Since we now have everything we want in the index, the only thing that’s left is to commit the changes and delete the temporary repo:

git commit -m "Merge source into dest under folder"
git remote rm source
rm -rf ../source-tmp

And we are done!

Of course, again, this is Git, so this is definitely not the whole story. We could – instead of deleting source-tmp – pull further changes (under the assumption that source is being worked upon, we could repeat the filter-branch stuff in the future and pull the resulting changes into desc. In case you are afraid that this will mess up the history: no, it won’t, git-filter-branch generated perfectly deterministic commit hashes every time you repeat it (which is not surprising, taking into account what exactly goes into a commit hash). Also, Git has the very useful in this case subtree merge strategy (which I admit I haven’t experimented with) which apparently does not even require you to specify the folder explicitly. Also, there is the git-subtree command I mentioned. In any case, the above was enough for me, so I decided to share it.

CategoryEnglish, CategoryBlog, CategoryGit

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2019-08-11 A console.dir hint

As everyone knows, console.log is the ultimate debugging tool. ;-) Joking aside, it is genuinely useful (together with console.error) in scripts. I often write small (and sometimes not so small) CLI utilities in Node.js, and they are really indispensable.

Sometimes, however, you want to output a complicated structure. You can use JSON.stringify, but it’s not always what you want, since some structures may be circular, and JSON.stringify will barf at them. Then, of course, console.dir is your friend.

What if console.dir is not enough? Maybe you need to go deeper than the default two levels. Maybe you want the result to go to stderr instead of stdout. Maybe you want to have the keys sorted. If you find any of those (potentially) useful, check out util.inspect. It turns out that console.dir(...) is equivalent to console.log(util.inspect(...)), so you can console.error(util.inspect(...)) to print to stderr. Also, util.inspect accepts an optional argument, allowing for all things I hinted at above and more. Good to know!

CategoryEnglish, CategoryBlog, CategoryJavaScript

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2019-08-05 datefudge and agenda testing

Some time ago, a question was asked on the Org-mode mailing list about a specific kind of task in Org agenda. This made me think about debugging one’s agenda settings. I’ve already written about batch agenda, but one problem with agenda testing is that it is inherently stateful, in one of the worst ways – it depends on the notion of now.

Debugging time-related stuff is hard. (Well, time-related stuff is hard, after all.) It would be great if you could just manipulate Emacs into thinking that the time is some day in the future (or in the past)…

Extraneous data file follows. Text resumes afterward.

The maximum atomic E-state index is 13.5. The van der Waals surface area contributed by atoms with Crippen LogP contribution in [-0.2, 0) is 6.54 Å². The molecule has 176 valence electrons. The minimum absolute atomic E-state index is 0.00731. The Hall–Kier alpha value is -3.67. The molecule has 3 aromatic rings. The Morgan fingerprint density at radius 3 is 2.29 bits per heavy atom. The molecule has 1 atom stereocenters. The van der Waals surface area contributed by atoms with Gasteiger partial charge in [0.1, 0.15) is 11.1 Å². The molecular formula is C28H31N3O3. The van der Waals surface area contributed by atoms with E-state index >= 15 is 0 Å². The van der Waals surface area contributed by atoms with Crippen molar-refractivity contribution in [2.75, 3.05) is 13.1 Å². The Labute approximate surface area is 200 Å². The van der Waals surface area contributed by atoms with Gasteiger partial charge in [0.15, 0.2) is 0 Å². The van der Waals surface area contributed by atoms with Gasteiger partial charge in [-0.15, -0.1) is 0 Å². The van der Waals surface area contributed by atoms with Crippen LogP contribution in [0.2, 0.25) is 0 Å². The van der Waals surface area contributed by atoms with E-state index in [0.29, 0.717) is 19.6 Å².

Well, actually, it can be done – and it’s easier than I thought.

One way would be to advise the current-time function. This is potentially dangerous, but should work for Org-related stuff (since Org-mode is written entirely in Emacs Lisp, there should be no danger of current-time being called by a primitive function written in C – but you can never be sure if Org doesn’t use some primitive calling current-time…)

Perhaps a better way would be just to fset the current-time function to something different. This is not very nice, since we usually only want to mess up with it temporarily – but we can use the cl-flet macro which does just that (or just fire a dedicated Emacs instance).

However, I found a completely different way of doing that, which should be much better than all of the above ideas. Why not change the system time? Of course, I do not want to mess up with system time on my machine – but there are two things I can do.

One is to run Emacs in a virtual machine, where I can do all sorts of system-related stuff and not worry about breaking my computer. For VirtualBox, changing the system time of the guest is easy (see here and here).

But there is even a better thing you can do, at least if you run a GNU/Linux system (as I do). There is this little utility called datefudge, which accepts any shell command and calls it, first modifying a few system calls responsible for getting the current time.

Even better, it has two modes of operation: “normal”, where the system clock appears to run as usual (but starting at the given time), and “static”, where the system clock appears to sit still on the time given.

Now I can easily (and reliably) test my agenda settings with a sample “fake” Org file, saying just something along the lines of datefudge 2019-08-05 emacs -Q --batch .... This way, we can even easily have automated tests for Org agenda.

CategoryEnglish, CategoryBlog, CategoryEmacs, CategoryOrgMode

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CategoryEnglish, CategoryBlog